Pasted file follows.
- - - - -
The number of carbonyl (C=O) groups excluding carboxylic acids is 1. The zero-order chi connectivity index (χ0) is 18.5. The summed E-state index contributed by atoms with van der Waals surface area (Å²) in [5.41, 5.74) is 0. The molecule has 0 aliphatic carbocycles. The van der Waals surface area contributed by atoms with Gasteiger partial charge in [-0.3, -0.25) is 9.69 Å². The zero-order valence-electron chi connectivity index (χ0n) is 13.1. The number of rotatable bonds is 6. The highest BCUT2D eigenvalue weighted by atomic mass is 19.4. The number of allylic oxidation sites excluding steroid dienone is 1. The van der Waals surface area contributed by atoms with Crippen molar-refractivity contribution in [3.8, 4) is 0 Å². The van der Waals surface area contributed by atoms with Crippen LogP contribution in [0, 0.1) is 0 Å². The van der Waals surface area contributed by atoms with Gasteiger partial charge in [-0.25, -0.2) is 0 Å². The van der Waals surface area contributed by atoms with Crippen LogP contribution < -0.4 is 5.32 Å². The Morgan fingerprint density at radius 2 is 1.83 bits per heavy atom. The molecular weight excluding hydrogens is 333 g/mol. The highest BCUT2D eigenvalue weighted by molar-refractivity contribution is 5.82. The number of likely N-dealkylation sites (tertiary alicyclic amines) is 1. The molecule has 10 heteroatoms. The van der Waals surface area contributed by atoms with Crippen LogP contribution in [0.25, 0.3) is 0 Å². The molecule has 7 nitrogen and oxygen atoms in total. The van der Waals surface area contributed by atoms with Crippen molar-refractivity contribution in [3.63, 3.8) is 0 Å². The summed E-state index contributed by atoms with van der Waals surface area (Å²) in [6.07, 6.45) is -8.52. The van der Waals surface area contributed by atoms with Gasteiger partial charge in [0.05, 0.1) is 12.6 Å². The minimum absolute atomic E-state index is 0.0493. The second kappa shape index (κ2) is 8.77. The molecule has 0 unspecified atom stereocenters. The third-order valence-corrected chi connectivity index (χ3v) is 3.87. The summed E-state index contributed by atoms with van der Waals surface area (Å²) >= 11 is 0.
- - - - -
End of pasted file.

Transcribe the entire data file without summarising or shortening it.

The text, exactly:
The number of carbonyl (C=O) groups excluding carboxylic acids is 1. The zero-order chi connectivity index (χ0) is 18.5. The summed E-state index contributed by atoms with van der Waals surface area (Å²) in [5.41, 5.74) is 0. The molecule has 0 aliphatic carbocycles. The van der Waals surface area contributed by atoms with Gasteiger partial charge in [-0.3, -0.25) is 9.69 Å². The zero-order valence-electron chi connectivity index (χ0n) is 13.1. The number of rotatable bonds is 6. The highest BCUT2D eigenvalue weighted by atomic mass is 19.4. The number of allylic oxidation sites excluding steroid dienone is 1. The van der Waals surface area contributed by atoms with Crippen molar-refractivity contribution in [3.8, 4) is 0 Å². The van der Waals surface area contributed by atoms with Crippen LogP contribution in [0, 0.1) is 0 Å². The van der Waals surface area contributed by atoms with Gasteiger partial charge in [-0.25, -0.2) is 0 Å². The van der Waals surface area contributed by atoms with Crippen LogP contribution < -0.4 is 5.32 Å². The Morgan fingerprint density at radius 2 is 1.83 bits per heavy atom. The molecular weight excluding hydrogens is 333 g/mol. The highest BCUT2D eigenvalue weighted by molar-refractivity contribution is 5.82. The number of likely N-dealkylation sites (tertiary alicyclic amines) is 1. The molecule has 10 heteroatoms. The van der Waals surface area contributed by atoms with Crippen LogP contribution in [0.25, 0.3) is 0 Å². The molecule has 7 nitrogen and oxygen atoms in total. The van der Waals surface area contributed by atoms with Crippen molar-refractivity contribution in [3.63, 3.8) is 0 Å². The summed E-state index contributed by atoms with van der Waals surface area (Å²) in [6.07, 6.45) is -8.52. The van der Waals surface area contributed by atoms with Gasteiger partial charge in [0.05, 0.1) is 12.6 Å². The minimum absolute atomic E-state index is 0.0493. The second kappa shape index (κ2) is 8.77. The molecule has 0 unspecified atom stereocenters. The third-order valence-corrected chi connectivity index (χ3v) is 3.87. The summed E-state index contributed by atoms with van der Waals surface area (Å²) >= 11 is 0.